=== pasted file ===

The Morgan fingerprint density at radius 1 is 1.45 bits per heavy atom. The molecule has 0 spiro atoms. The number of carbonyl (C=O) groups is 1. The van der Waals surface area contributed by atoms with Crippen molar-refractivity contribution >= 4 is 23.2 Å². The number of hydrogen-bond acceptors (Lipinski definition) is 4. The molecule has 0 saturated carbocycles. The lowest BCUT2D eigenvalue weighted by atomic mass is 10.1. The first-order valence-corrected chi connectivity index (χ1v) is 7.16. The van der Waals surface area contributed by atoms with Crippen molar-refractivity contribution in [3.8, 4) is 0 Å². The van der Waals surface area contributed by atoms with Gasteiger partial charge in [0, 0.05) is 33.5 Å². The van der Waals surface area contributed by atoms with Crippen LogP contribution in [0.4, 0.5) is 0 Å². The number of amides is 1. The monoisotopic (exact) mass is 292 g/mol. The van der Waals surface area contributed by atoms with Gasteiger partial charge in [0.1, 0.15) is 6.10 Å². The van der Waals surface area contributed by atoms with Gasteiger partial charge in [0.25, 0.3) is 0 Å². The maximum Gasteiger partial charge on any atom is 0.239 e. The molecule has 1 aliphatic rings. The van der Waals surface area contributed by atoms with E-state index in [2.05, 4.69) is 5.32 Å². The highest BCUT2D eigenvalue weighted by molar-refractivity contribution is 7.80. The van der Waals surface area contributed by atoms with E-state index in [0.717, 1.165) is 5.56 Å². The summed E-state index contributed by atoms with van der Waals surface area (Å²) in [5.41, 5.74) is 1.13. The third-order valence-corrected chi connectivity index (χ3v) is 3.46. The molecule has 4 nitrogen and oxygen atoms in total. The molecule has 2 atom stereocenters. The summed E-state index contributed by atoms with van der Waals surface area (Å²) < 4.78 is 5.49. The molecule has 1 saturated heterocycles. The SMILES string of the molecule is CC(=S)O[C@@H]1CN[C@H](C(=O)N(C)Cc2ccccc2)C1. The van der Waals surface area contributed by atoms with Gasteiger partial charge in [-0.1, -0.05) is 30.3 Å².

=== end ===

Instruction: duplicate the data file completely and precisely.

The Morgan fingerprint density at radius 1 is 1.45 bits per heavy atom. The molecule has 0 spiro atoms. The number of carbonyl (C=O) groups is 1. The van der Waals surface area contributed by atoms with Crippen molar-refractivity contribution >= 4 is 23.2 Å². The number of hydrogen-bond acceptors (Lipinski definition) is 4. The molecule has 0 saturated carbocycles. The lowest BCUT2D eigenvalue weighted by atomic mass is 10.1. The first-order valence-corrected chi connectivity index (χ1v) is 7.16. The van der Waals surface area contributed by atoms with Crippen molar-refractivity contribution in [3.8, 4) is 0 Å². The van der Waals surface area contributed by atoms with Gasteiger partial charge in [0, 0.05) is 33.5 Å². The van der Waals surface area contributed by atoms with Crippen LogP contribution in [0.4, 0.5) is 0 Å². The number of amides is 1. The monoisotopic (exact) mass is 292 g/mol. The van der Waals surface area contributed by atoms with Gasteiger partial charge in [0.1, 0.15) is 6.10 Å². The van der Waals surface area contributed by atoms with Gasteiger partial charge in [0.25, 0.3) is 0 Å². The maximum Gasteiger partial charge on any atom is 0.239 e. The molecule has 1 aliphatic rings. The van der Waals surface area contributed by atoms with E-state index in [2.05, 4.69) is 5.32 Å². The highest BCUT2D eigenvalue weighted by molar-refractivity contribution is 7.80. The van der Waals surface area contributed by atoms with E-state index in [0.717, 1.165) is 5.56 Å². The summed E-state index contributed by atoms with van der Waals surface area (Å²) in [5.41, 5.74) is 1.13. The third-order valence-corrected chi connectivity index (χ3v) is 3.46. The molecule has 4 nitrogen and oxygen atoms in total. The molecule has 2 atom stereocenters. The summed E-state index contributed by atoms with van der Waals surface area (Å²) < 4.78 is 5.49. The molecule has 1 saturated heterocycles. The SMILES string of the molecule is CC(=S)O[C@@H]1CN[C@H](C(=O)N(C)Cc2ccccc2)C1. The van der Waals surface area contributed by atoms with Gasteiger partial charge in [-0.1, -0.05) is 30.3 Å².